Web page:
The students at Baruch College’s Executive MBA Cohort 31 read our book, The Hyper-Social Organization, and authored a detailed blog post with 9 principles to build a successful social business (http://baruchemba31.blogspot.com/2012/01/principles-for-building-successful.html#comment-form). They invited me to engage in the conversation with them, so here are some of the comments I have on their great piece.
On the first principle — Objectives Should Complement Strengths and Help Overcome Weaknesses —I would add that a social business strategy can humanize a brand and therefore make it more appealing to people. People relate better with other people than they do with organizations, which are a relatively new concept when compared to human evolution ( I wrote an article on this here: http://www.imediaconnection.com/article_full.aspx?id=29788 and also here in terms of how to think of social and brands – http://www.emergencemarketing.com/2011/06/25/creating-unified-customer-experiences/)
On Point II — An Executive Sponsor (VP Social Business) Should Champion Social Business Strategy and Lead Culture Change — I agree. For many (older) companies this will mean a real change management process — and that can be painful.
But I do not agree with Point III — A Single Department Should Own Social Media. I think that when successful, social needs to become part of the fabric of the company. If you give “ownership” to a department then you will end up with one more silo. Customer support needs to embrace it, IT needs to embrace it for their knowledge management and innovation, HR needs to get on board, product development. It is not just marketing and communications. You want to be like IBM, where there is no corporate twitter feed, no corporate blog, but where the employees — all employees — are encouraged to be the face of the company. See my interview with Erin Nelson, the former CMO at Dell where she talks about that http://www.cmotwo.com/2010/03/04/cmo-20-conversation-with-erin-nelson-cmo-at-dell-and-manish-mehta-vp-of-social-media-and-communities/).
I agree with point IV — A Social Media Policy and Process Toolkit is Necessary–, but you cannot be too rigid. Policies need to viewed as guiderails more so than as rigid “do this and DON’T DO THAT or else” type tools. Again, at IBM they developed guidelines, in partnership with the employees, which are encouraging rather than discouraging. The same happened at other companies like Xerox. Because the risks of screwing up are egalitarian (e.g., the CEO is as likely to mess up as the junior communications employee, and the personal risks are as high as the company risks), there is a great opportunity to mitigate risk through education.
On Point V — Technology Platforms and Investment Decisions Must be Identified Early —, I agree, but would caution not to start with technology. My partner, Scott Wilder, who used to run all communities at Intuit, used to say – if your community would not survive in a Yahoo! Group, it will probably not survive anywhere. Companies tend to start with the tools and technology, where they really should start with the tribes and their shared passion, pain and interest. They then need to pay attention at what the day in the life of a user would look like if this were to be successful. It is really product management 101 to determine the features and then select technology that will meet that need.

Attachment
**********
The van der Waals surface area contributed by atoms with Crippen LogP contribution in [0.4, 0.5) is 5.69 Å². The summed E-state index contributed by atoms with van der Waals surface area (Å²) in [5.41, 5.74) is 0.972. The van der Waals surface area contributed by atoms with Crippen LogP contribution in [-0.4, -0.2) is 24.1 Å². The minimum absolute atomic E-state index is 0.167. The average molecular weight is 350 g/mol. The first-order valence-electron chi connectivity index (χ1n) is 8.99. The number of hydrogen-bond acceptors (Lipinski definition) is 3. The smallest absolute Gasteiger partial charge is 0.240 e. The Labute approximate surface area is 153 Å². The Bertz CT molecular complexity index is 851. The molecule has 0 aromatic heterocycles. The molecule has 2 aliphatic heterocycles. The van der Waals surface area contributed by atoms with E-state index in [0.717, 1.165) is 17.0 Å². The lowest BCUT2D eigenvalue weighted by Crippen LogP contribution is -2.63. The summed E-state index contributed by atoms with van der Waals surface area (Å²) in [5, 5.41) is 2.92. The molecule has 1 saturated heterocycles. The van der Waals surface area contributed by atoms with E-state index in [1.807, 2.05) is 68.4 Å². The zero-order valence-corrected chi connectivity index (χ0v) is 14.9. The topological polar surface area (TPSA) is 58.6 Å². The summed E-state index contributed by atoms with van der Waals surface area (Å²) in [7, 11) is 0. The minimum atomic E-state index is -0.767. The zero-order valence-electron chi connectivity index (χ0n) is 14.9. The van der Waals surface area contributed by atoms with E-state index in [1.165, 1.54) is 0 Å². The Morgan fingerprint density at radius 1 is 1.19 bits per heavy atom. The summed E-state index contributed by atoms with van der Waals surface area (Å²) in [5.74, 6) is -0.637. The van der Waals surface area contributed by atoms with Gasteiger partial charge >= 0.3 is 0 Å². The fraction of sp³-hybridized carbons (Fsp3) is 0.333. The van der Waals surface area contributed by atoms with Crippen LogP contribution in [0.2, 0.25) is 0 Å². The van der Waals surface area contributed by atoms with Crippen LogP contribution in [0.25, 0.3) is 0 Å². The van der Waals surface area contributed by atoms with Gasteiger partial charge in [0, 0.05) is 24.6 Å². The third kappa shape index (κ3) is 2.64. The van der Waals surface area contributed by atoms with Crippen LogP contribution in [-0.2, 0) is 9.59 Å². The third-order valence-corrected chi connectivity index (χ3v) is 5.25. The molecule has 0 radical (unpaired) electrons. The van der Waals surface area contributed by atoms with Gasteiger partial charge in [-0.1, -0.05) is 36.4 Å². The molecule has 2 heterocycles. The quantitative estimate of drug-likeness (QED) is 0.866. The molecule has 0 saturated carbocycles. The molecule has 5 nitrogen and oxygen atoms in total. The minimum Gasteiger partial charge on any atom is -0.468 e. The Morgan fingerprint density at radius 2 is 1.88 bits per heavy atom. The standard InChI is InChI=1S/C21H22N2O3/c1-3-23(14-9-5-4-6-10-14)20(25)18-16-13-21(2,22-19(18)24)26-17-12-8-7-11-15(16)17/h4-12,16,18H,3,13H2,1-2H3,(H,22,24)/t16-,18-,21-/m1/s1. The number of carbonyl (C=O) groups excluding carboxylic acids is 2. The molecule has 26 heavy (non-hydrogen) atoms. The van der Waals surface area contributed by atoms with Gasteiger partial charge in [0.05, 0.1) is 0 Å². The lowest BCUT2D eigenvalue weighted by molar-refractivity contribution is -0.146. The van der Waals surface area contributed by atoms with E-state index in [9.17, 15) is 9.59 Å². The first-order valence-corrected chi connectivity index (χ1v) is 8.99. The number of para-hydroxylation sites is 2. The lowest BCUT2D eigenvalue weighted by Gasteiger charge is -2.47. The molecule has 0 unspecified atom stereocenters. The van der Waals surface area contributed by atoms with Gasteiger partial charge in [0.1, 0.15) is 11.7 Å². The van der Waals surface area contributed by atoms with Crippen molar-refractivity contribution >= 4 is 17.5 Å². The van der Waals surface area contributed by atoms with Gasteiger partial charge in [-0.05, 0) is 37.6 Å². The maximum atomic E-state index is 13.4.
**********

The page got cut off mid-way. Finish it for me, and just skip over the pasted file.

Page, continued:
I agree on VI — A Communications Hub Should be Created by the Social Business Dept —, although many companies give in to the loudest megaphones on social platform and they fix the problems of the individual loudmouths instead of focusing on fixing the problems that affect everyone. A company that truly gets that is JetBlue.
I agree with VII — Trust, Train, and Certify —, although I would say that what you want to do is to allow employees to act as humans again in the work environment — and humans know how to behave as humans. Look at your families and circles of friends — it can get messy, and some people will screw up, but we know how to deal with that. So TRUST is maybe the most important aspect to focus on. Don’t build the system for the 1% of people who will screw up — build it for the 99% who will benefit from it.
On Point VIII — Be Human, Be Transparent — transparency is important, but the more important characteristic is fairness. Sometimes a company cannot be transparent, but as long as that is explained in a fair way, employees and customers will understand.
On Point IX — Social Analytics Must Drive Key Strategic Decisions — I am not sure that I completely agree. Yes, social analytics are important. But more important is to measure the impact of a social program on a process the same way as you measure the impact of other programs on the process. So for example — if you leverage social programs as part of customer support, measure the impact the same way as you would measure the impact of the call center on customer support; if you use social programs for lead gen purposes, measure the impact the same way as you measure the impact of email marketing, etc.
But the point that you are making about mining the big data that comes with social and digital marketing is a great one. Companies need to stop storing, securing and serving up that data in fancy reports and instead mine it for actionable insights like pricing strategy, marketing strategy, distribution strategy and product development strategies.